Prepared for Free Article on 27/03/2023 at 11:58. Authorized users may download, save, and print articles for their own use, but may not further disseminate these articles in their electronic form without express written permission from Africa Confidential / Asempa Limited. Contact firstname.lastname@example.org.
As the political class gets drawn into presidential plans for a national conference, the rebel state governors are running out of options
It has taken six weeks for President Goodluck Jonathan to regain the political initiative after seven state governors walked out of his party’s national conference at the end of August demanding radical change or threatening an alliance with the opposition (AC Vol 54 No 19, Punching out the PDP). Given Nigeria’s febrile political climate and the fickle loyalties of politicians some 18 months ahead of national elections, Jonathan’s recovery is not that remarkable and may not last. Despite their strong start, he has also been hugely helped by the rebel governors’ mistakes and political timidity.
The main new element is Jonathan’s big idea, floated in his Independence Day speech on 1 October, of a ‘national conversation’ to heal the country’s manifold political, social and economic crises. It started out as a rehash of previous demands for a national conference on how to apportion political power, resources and revenue among the regions. Senate President David Mark had proposed a plan for a political dialogue a few weeks earlier (AC Vol 50 No 25, Nigeria's succession: the candidates). Now the idea has taken off, within the governing People’s Democratic Party and beyond. Even foes of the PDP see it as an opportunity to redraw the political rules. Such is the disillusionment with mainstream politics and its inability to tackle such crises as the insurgency in the north, maritime piracy in the Gulf of Guinea and the chronically dysfunctional education and health services, that some people believe a series of regional dialogues and a national coordinating conference could generate a new way of running government.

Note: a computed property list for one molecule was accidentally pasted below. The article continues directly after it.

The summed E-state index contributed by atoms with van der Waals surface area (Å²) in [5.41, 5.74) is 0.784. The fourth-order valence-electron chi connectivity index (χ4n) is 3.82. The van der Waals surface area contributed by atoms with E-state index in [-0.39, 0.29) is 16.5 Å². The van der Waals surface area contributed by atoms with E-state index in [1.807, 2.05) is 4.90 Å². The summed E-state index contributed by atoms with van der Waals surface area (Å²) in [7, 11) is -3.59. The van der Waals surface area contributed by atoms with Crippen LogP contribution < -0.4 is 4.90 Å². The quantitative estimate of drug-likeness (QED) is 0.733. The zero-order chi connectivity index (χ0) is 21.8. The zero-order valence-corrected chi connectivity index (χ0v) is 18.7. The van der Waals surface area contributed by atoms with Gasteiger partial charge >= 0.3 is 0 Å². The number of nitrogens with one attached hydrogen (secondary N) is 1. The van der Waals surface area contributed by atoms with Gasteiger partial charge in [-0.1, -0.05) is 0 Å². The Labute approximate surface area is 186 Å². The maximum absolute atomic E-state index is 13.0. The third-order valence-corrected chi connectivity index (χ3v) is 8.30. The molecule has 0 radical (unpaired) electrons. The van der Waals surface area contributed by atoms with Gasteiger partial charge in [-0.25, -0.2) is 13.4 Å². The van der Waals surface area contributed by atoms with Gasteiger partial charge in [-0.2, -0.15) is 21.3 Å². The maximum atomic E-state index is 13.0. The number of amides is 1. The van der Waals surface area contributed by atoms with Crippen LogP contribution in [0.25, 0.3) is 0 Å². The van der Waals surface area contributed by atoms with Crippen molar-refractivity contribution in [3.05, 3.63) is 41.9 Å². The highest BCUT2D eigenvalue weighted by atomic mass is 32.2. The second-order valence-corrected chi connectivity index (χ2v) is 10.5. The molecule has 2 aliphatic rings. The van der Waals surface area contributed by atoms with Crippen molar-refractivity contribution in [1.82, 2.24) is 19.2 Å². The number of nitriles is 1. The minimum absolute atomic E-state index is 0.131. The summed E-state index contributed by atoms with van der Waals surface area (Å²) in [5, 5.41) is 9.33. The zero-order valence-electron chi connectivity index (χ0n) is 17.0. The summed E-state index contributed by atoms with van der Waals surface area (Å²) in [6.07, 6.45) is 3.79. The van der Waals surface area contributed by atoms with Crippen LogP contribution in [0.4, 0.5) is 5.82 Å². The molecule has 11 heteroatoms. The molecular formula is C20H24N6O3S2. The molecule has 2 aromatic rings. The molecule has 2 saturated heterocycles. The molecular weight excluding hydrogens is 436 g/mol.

Within two weeks of Jonathan’s announcement, discussion groups around the country started to assemble their demands. Many demand radical constitutional change, devolution of power to the states and local governments, and tighter limits on federal and executive power. Most of the groups are demanding that the national dialogue or conference should be sovereign: that is, that it should draw up a list of constitutional changes that can be put to a referendum with powers to amend the constitution. Jonathan’s idea was much more modest: a series of regional conferences over several months to draw up recommendations for political and economic reform to be submitted to the National Assembly.
Opportunity or distraction
Presiding over these arguments is Senator Femi Okurounmu, whom Jonathan appointed Chairman of the President’s Advisory Committee on the National Conference, to draw up an agenda for the dialogue and agree the rules. Although the opposition All Progressives’ Congress (APC) and its éminence grise, Bola Ahmed Tinubu, dismiss the dialogue as a distraction, other politicians are not so sure (AC Vol 54 No 14, The governors and the insurgency). Some want to use the project to expose and undermine the government